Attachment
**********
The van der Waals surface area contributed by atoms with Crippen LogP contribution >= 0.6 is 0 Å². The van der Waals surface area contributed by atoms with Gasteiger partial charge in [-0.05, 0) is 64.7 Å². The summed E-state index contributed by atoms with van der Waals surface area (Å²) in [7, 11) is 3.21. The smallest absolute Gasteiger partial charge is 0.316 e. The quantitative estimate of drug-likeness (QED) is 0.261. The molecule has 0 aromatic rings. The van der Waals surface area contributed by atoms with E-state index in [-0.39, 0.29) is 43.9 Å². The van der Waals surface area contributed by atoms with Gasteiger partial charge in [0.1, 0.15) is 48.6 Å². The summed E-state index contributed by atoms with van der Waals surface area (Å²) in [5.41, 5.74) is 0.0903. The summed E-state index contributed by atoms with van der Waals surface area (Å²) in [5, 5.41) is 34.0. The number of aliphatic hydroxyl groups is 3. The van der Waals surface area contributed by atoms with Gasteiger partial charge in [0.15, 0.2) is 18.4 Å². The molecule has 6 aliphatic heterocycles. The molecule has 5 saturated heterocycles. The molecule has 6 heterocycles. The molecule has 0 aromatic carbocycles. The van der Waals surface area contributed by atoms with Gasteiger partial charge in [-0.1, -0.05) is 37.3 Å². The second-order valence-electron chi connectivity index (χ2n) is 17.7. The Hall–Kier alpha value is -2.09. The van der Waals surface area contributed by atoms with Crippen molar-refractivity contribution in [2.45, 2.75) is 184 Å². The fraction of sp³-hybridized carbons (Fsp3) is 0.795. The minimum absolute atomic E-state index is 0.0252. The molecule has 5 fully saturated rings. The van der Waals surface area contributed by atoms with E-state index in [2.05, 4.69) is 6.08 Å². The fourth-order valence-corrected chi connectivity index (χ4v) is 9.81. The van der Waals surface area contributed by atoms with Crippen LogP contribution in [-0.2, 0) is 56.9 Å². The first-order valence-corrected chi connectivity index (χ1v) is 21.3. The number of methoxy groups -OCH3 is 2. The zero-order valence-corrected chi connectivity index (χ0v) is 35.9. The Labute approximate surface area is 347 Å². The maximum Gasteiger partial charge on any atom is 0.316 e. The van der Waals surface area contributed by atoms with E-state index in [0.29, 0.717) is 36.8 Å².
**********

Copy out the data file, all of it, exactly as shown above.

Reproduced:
The van der Waals surface area contributed by atoms with Crippen LogP contribution >= 0.6 is 0 Å². The van der Waals surface area contributed by atoms with Gasteiger partial charge in [-0.05, 0) is 64.7 Å². The summed E-state index contributed by atoms with van der Waals surface area (Å²) in [7, 11) is 3.21. The smallest absolute Gasteiger partial charge is 0.316 e. The quantitative estimate of drug-likeness (QED) is 0.261. The molecule has 0 aromatic rings. The van der Waals surface area contributed by atoms with E-state index in [-0.39, 0.29) is 43.9 Å². The van der Waals surface area contributed by atoms with Gasteiger partial charge in [0.1, 0.15) is 48.6 Å². The summed E-state index contributed by atoms with van der Waals surface area (Å²) in [5.41, 5.74) is 0.0903. The summed E-state index contributed by atoms with van der Waals surface area (Å²) in [5, 5.41) is 34.0. The number of aliphatic hydroxyl groups is 3. The van der Waals surface area contributed by atoms with Gasteiger partial charge in [0.15, 0.2) is 18.4 Å². The molecule has 6 aliphatic heterocycles. The molecule has 5 saturated heterocycles. The molecule has 6 heterocycles. The molecule has 0 aromatic carbocycles. The van der Waals surface area contributed by atoms with Gasteiger partial charge in [-0.1, -0.05) is 37.3 Å². The second-order valence-electron chi connectivity index (χ2n) is 17.7. The Hall–Kier alpha value is -2.09. The van der Waals surface area contributed by atoms with Crippen molar-refractivity contribution in [2.45, 2.75) is 184 Å². The fraction of sp³-hybridized carbons (Fsp3) is 0.795. The minimum absolute atomic E-state index is 0.0252. The molecule has 5 fully saturated rings. The van der Waals surface area contributed by atoms with E-state index in [2.05, 4.69) is 6.08 Å². The fourth-order valence-corrected chi connectivity index (χ4v) is 9.81. The van der Waals surface area contributed by atoms with Crippen LogP contribution in [-0.2, 0) is 56.9 Å². The first-order valence-corrected chi connectivity index (χ1v) is 21.3. The number of methoxy groups -OCH3 is 2. The zero-order valence-corrected chi connectivity index (χ0v) is 35.9. The Labute approximate surface area is 347 Å². The maximum Gasteiger partial charge on any atom is 0.316 e. The van der Waals surface area contributed by atoms with E-state index in [0.29, 0.717) is 36.8 Å².